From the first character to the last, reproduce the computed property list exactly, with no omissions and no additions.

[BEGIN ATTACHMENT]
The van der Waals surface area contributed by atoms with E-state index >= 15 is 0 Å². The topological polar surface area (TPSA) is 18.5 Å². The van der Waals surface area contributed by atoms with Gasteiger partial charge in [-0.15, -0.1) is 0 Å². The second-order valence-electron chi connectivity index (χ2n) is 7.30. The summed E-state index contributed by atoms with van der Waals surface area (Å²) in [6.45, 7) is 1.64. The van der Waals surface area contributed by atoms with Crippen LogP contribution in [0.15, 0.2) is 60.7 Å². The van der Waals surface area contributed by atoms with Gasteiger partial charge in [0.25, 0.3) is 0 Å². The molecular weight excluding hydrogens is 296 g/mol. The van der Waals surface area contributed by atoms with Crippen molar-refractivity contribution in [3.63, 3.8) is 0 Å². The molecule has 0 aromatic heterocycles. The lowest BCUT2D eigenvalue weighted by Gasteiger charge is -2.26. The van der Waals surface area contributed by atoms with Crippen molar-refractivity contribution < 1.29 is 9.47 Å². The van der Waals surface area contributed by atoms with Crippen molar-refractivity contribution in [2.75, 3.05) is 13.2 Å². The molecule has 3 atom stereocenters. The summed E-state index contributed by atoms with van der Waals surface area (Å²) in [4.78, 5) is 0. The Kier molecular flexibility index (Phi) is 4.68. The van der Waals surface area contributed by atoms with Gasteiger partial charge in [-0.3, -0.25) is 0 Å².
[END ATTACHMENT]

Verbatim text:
The van der Waals surface area contributed by atoms with E-state index >= 15 is 0 Å². The topological polar surface area (TPSA) is 18.5 Å². The van der Waals surface area contributed by atoms with Gasteiger partial charge in [-0.15, -0.1) is 0 Å². The second-order valence-electron chi connectivity index (χ2n) is 7.30. The summed E-state index contributed by atoms with van der Waals surface area (Å²) in [6.45, 7) is 1.64. The van der Waals surface area contributed by atoms with Crippen LogP contribution in [0.15, 0.2) is 60.7 Å². The van der Waals surface area contributed by atoms with Gasteiger partial charge in [0.25, 0.3) is 0 Å². The molecular weight excluding hydrogens is 296 g/mol. The van der Waals surface area contributed by atoms with Crippen molar-refractivity contribution in [3.63, 3.8) is 0 Å². The molecule has 0 aromatic heterocycles. The lowest BCUT2D eigenvalue weighted by Gasteiger charge is -2.26. The van der Waals surface area contributed by atoms with Crippen molar-refractivity contribution < 1.29 is 9.47 Å². The van der Waals surface area contributed by atoms with Crippen molar-refractivity contribution in [2.75, 3.05) is 13.2 Å². The molecule has 3 atom stereocenters. The summed E-state index contributed by atoms with van der Waals surface area (Å²) in [4.78, 5) is 0. The Kier molecular flexibility index (Phi) is 4.68. The van der Waals surface area contributed by atoms with Gasteiger partial charge in [-0.3, -0.25) is 0 Å².